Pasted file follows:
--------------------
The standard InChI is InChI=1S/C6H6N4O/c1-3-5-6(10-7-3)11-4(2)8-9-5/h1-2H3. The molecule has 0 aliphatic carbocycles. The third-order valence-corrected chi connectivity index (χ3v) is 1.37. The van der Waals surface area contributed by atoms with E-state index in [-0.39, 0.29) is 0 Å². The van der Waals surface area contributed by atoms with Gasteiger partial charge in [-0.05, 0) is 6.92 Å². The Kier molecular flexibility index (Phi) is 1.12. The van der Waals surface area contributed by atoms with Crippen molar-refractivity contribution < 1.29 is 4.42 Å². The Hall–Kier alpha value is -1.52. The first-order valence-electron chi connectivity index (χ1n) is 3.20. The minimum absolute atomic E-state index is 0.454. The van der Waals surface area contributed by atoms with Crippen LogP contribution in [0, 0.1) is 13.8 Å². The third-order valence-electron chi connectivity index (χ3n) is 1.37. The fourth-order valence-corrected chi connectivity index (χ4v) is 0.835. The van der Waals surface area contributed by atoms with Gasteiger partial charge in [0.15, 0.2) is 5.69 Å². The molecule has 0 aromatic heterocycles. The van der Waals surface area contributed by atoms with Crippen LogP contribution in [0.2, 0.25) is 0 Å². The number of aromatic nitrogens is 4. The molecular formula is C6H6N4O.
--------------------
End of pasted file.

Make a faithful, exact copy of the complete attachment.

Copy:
The standard InChI is InChI=1S/C6H6N4O/c1-3-5-6(10-7-3)11-4(2)8-9-5/h1-2H3. The molecule has 0 aliphatic carbocycles. The third-order valence-corrected chi connectivity index (χ3v) is 1.37. The van der Waals surface area contributed by atoms with E-state index in [-0.39, 0.29) is 0 Å². The van der Waals surface area contributed by atoms with Gasteiger partial charge in [-0.05, 0) is 6.92 Å². The Kier molecular flexibility index (Phi) is 1.12. The van der Waals surface area contributed by atoms with Crippen molar-refractivity contribution < 1.29 is 4.42 Å². The Hall–Kier alpha value is -1.52. The first-order valence-electron chi connectivity index (χ1n) is 3.20. The minimum absolute atomic E-state index is 0.454. The van der Waals surface area contributed by atoms with Crippen LogP contribution in [0, 0.1) is 13.8 Å². The third-order valence-electron chi connectivity index (χ3n) is 1.37. The fourth-order valence-corrected chi connectivity index (χ4v) is 0.835. The van der Waals surface area contributed by atoms with Gasteiger partial charge in [0.15, 0.2) is 5.69 Å². The molecule has 0 aromatic heterocycles. The van der Waals surface area contributed by atoms with Crippen LogP contribution in [0.2, 0.25) is 0 Å². The number of aromatic nitrogens is 4. The molecular formula is C6H6N4O.